Cynics have long worried that the “Mary Portas Review” of the high street, commissioned by the government, was largely a PR exercise. I pointed out last autumn that there were concerns that the review’s recommendations were just a drop in the ocean compared to the wider global trends forcing the closure of countless retail chains.
And now it has emerged that eight months after £1.1million was awarded to the first wave of Portas Pilots – to “kick start a renaissance” in town centres -only 12 per cent of the money has been spent.
The figure emerged from an Foi request by Paul Turner Mitchell, a retail commentator and fashion boutique owner. This suggests that only £136,000 has been spent so far with some pilots having spent none of the funding allocated.
Some of this has gone towards DCLG meetings, project co-ordinator salaries, charges for
By Beth Rigby
Pro-European Conservatives have set up a group to press the case for Britain’s place in Europe in an attempt to redress the party’s rabid euroscepticism.
The Mainstream Conservatives, led by Laura Sandys, will campaign for a “Yes” vote to membership of the European Union in a future referendum and will also offer a pro-European perspective on issues spanning trade and investment, the environment and justice.
A dozen MPs, including former cabinet ministers Stephen Dorrell and Caroline Spelman, have put themselves forward as spokespeople.
The new group will act as a counterpoint to the Fresh Start Group, led by Andrea
Ed Miliband channelled Ronald Reagan as he used PMQs to push the prime minister on living standards – the issue likely to be the main battleground of the next election.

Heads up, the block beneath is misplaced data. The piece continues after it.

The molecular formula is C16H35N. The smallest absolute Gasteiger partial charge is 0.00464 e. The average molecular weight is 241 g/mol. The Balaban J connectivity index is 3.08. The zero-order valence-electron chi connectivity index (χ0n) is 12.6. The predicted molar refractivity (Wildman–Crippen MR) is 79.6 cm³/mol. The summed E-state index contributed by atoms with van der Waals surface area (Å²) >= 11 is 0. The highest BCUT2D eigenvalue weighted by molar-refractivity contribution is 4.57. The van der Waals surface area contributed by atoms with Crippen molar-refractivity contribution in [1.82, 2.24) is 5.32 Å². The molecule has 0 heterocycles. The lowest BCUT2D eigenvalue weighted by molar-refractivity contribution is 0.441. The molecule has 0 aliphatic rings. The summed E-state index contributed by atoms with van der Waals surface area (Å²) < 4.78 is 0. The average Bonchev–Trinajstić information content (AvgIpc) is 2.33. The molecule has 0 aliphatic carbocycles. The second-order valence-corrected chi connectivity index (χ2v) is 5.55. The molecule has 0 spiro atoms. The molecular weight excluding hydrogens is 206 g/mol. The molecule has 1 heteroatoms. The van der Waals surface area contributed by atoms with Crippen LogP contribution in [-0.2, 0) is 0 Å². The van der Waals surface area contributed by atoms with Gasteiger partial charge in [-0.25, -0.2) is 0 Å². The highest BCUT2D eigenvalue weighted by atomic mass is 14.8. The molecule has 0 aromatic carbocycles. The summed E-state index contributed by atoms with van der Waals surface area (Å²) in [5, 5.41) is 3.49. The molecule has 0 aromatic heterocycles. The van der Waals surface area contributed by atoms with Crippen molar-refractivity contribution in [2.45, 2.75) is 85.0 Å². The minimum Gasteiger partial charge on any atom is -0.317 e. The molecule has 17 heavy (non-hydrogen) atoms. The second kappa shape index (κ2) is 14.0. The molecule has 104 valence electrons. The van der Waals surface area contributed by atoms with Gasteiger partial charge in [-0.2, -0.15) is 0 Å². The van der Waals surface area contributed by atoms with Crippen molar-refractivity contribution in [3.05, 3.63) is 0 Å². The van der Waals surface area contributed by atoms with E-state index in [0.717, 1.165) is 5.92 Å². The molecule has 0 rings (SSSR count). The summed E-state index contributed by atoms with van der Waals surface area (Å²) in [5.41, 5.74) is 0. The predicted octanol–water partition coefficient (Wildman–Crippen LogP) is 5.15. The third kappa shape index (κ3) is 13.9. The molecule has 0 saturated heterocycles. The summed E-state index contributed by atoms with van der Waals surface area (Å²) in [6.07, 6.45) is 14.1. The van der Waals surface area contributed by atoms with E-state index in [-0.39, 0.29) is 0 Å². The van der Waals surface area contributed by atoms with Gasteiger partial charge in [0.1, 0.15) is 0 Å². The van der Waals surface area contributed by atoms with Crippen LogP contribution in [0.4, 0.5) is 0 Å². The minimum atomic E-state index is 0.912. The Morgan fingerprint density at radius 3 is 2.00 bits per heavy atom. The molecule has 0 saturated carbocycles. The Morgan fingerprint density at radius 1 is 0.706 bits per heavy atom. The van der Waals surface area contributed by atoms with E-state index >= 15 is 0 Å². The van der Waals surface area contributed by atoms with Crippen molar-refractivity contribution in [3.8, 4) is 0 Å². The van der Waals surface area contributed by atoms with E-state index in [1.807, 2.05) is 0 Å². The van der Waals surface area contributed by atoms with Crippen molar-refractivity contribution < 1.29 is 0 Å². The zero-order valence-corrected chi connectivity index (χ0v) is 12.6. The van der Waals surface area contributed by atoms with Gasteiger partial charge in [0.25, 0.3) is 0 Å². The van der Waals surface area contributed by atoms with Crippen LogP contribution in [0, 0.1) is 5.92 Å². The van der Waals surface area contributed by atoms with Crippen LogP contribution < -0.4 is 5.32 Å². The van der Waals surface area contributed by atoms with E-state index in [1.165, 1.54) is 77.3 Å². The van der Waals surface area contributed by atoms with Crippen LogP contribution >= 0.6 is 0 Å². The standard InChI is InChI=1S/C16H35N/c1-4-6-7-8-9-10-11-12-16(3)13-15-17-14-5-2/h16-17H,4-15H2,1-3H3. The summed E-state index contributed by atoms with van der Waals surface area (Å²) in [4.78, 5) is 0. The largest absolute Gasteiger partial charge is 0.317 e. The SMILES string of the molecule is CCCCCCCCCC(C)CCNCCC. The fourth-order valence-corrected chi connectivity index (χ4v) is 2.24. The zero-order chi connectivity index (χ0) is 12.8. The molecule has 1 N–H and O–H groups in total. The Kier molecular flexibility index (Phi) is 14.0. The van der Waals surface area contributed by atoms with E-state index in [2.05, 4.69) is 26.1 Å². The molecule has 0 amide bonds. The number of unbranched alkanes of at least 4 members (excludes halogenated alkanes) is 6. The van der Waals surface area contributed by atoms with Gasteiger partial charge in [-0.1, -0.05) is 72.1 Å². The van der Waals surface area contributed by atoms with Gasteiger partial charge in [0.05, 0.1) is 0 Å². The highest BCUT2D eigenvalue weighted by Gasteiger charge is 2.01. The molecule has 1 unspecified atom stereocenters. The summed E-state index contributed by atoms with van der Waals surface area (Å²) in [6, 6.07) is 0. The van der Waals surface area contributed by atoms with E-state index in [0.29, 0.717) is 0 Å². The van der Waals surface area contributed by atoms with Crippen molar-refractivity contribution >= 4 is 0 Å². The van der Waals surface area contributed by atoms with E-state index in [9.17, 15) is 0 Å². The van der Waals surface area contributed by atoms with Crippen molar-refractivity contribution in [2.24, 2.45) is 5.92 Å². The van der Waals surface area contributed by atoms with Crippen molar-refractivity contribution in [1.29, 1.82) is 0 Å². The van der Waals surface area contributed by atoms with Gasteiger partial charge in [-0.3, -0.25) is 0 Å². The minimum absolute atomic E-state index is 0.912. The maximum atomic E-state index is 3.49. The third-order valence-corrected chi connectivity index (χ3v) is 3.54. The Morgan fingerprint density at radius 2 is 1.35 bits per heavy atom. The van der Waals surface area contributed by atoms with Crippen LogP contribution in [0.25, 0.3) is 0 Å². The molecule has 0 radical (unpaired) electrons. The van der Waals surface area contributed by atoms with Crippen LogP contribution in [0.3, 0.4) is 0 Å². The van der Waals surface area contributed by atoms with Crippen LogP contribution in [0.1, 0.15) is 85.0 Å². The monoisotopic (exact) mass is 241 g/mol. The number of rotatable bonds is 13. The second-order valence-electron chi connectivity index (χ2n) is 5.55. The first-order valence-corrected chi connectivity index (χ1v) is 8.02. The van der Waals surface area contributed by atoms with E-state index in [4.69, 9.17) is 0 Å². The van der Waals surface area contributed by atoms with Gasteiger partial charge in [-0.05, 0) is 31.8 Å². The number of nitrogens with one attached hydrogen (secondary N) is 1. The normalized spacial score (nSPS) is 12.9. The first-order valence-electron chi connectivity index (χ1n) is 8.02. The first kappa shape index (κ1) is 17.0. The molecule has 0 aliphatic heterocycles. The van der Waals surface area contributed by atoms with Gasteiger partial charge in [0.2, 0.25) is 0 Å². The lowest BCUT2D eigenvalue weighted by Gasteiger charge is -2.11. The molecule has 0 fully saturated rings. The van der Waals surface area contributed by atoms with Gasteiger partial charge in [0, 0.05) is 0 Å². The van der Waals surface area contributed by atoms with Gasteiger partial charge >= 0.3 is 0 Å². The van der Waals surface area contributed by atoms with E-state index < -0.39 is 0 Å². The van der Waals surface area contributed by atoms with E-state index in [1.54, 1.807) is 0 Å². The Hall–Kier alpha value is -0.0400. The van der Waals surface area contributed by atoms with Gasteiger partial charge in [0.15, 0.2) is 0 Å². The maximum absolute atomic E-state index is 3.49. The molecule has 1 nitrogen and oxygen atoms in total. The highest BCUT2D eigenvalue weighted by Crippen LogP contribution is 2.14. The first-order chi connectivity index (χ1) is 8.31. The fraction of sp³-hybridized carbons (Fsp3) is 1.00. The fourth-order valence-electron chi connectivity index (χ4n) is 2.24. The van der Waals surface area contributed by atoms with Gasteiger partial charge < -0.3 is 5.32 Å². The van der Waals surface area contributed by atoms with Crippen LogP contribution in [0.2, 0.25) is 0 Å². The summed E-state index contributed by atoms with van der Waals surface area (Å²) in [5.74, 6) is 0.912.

He put horsemeat to one side to ask David Cameron if living standards would be higher or lower at the end of the Parliament.
The prime minister is vulnerable on the issue given the stagnating economy and cuts to benefits and public spending. He retorted that people would be better off than they would have been under Labour.
But his reply that 24m people would see a tax cut was not exactly convincing: the rise in the income tax threshold towards £10,000 does not negate the much bigger cuts to living standards elsewhere – for example through changes to benefits or tax credits.
Mary Creagh has rightly been getting plaudits for putting the boot into the government over its handling of the horsemeat scandal. The fiesty shadow environment secretary has proved herself one of the most effective operators on the opposition front bench.
But is she right to suggest that Owen Paterson, environment secretary, is the only politician to have responded in a somewhat lacklustre way to the unfolding scandal?
Nick Clegg in Eastleigh
Nick Clegg yesterday won the race to become the first party leader to get to Eastleigh, where the Lib Dems are about to test their theory that they can hold onto their seats against Tory challenges in 2015.
Bravely, Clegg chose to tour a college where car mechanics were being trained, which given the circumstances in which Chris Huhne, the previous MP, had to resign his seat, helped the picture caption writers no end.
The Lib Dem leader gave off an air of unruffled determination, telling reporters he was “very confident” that his party would hold on to the seat.